The head of the Massachusetts Environmental Police was suspended without pay Thursday amid an internal review into alleged misconduct, including whether he fixed citations for friends, according to a person with direct knowledge of the probe.
Colonel James McGinn, who previously served as Governor Charlie Baker’s personal campaign driver, has led the 83-member police force since Baker appointed him to the position in 2014.
Peter Lorenz, spokesman for the state’s Executive Office of Energy and Environmental Affairs, said McGinn was suspended pending “an internal review of operational issues,” but declined to provide more details.
In an e-mail statement, Baker spokesman Brendan Moss said the governor “is committed to stopping waste, fraud and abuse across state government,” and supports McGinn’s suspension.
A person with direct knowledge of the internal review said it involves allegations McGinn made citations for friends disappear.
McGinn, a former State Police sergeant, could not be reached for comment Thursday evening. He earned about $133,000 in salary last year.
The agency’s second-in-command, Lieutenant Colonel Anthony Abdal-Kabir, will run the police force while McGinn is sidelined, officials said.
With an $11 million annual budget, the Environmental Police enforce fishing, hunting, boating, and recreational vehicle laws. The agency has been mired in controversy during McGinn’s tenure.
McGinn’s 2015 overhaul of his management team generated backlash and appeared to violate internal policies, including the hiring of his law school classmate, Brian Perrin, as his deputy, according to The Lowell Sun.
In 2016, WCVB-TV reported that some officers spent parts of the day working from home.
In late August, the Globe reported that officers continued to work overtime assignments and off-duty details in the middle of the workday, scheduling their normal state work around more profitable side gigs.
Agency officials had vowed to curb the practice in 2016, but let the practice continue.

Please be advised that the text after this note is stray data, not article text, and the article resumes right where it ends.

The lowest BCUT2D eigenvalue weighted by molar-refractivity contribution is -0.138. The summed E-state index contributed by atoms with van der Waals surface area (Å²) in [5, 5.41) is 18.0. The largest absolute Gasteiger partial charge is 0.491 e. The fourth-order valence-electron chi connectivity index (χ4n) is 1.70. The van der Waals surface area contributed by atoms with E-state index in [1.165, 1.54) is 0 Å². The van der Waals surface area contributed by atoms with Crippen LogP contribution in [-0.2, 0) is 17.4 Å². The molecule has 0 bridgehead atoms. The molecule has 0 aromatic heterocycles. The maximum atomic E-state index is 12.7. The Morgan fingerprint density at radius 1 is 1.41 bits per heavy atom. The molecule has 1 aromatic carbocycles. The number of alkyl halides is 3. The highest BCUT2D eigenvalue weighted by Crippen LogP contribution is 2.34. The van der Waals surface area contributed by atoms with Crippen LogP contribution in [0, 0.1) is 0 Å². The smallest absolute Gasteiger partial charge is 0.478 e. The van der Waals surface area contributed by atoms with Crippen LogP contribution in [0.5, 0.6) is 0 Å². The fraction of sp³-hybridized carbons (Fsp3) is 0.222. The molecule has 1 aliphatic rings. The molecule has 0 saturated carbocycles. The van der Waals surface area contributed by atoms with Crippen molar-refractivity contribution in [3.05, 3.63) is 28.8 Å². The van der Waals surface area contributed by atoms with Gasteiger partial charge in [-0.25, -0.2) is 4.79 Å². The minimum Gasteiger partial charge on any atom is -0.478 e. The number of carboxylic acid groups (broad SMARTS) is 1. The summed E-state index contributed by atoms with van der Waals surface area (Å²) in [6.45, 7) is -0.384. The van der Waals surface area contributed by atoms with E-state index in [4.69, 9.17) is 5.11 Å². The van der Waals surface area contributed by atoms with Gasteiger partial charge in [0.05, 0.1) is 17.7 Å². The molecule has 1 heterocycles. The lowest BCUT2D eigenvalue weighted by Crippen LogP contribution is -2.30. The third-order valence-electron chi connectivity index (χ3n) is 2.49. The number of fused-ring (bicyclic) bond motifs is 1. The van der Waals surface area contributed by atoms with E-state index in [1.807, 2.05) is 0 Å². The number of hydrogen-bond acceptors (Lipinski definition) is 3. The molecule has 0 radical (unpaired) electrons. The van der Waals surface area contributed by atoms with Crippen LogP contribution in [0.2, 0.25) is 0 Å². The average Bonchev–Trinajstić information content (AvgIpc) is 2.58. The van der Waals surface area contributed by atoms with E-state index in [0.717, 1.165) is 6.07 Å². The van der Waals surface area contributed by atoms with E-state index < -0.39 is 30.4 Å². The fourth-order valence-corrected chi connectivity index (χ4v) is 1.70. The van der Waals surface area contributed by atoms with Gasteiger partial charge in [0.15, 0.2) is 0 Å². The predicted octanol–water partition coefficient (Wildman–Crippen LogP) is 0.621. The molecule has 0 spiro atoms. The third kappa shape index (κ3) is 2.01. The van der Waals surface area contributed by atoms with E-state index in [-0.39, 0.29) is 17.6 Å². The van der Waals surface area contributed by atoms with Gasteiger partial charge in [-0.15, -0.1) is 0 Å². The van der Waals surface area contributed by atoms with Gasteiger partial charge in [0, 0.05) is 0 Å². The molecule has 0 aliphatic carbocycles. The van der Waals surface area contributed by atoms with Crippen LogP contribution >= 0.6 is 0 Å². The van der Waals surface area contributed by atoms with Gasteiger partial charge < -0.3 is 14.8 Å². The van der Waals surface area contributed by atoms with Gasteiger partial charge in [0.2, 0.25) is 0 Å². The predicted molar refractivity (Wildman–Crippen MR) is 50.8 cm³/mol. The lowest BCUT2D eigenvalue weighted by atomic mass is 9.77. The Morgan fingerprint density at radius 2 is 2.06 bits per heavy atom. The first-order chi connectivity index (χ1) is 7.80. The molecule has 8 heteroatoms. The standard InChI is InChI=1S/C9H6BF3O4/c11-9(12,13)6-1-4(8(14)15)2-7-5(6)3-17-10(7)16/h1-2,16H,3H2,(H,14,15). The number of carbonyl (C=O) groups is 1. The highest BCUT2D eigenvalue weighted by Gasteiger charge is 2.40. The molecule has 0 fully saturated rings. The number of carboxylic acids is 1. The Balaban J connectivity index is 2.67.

Baker voiced his support for the agency in August, defending the controversial pay practice and noting that the matter paled in comparison to the alleged overtime theft by dozens of State Police troopers.
Baker said Environmental Police leaders had “done a lot of things over course of the past couple of years to clean up their act on that stuff,” while adding, “there’s always more to be done.”
Baker also called for Environmental Police officials to turn on GPS tracking technology in cruisers to strengthen accountability.
Environmental Police had removed GPS tracking capabilities from their patrol vehicles three years ago at the union’s request. Just this spring, State Police activated the technology in their marked cruisers as part of a series of reforms.
Officials said the Environmental Police will reactivate the GPS technology in coming weeks.
McGinn’s suspension was handed down by Matthew Beaton, the head of the Executive Office of Energy and Environmental Affairs, which oversees Environmental Police. That agency has also weathered controversies in recent years.
The Globe reported last summer that Beaton used taxpayer funds to pay for a plane ticket during a Florida vacation. He was shuttled between the State House and Boston’s airport in an unmarked, fully equipped Environmental Police vehicle.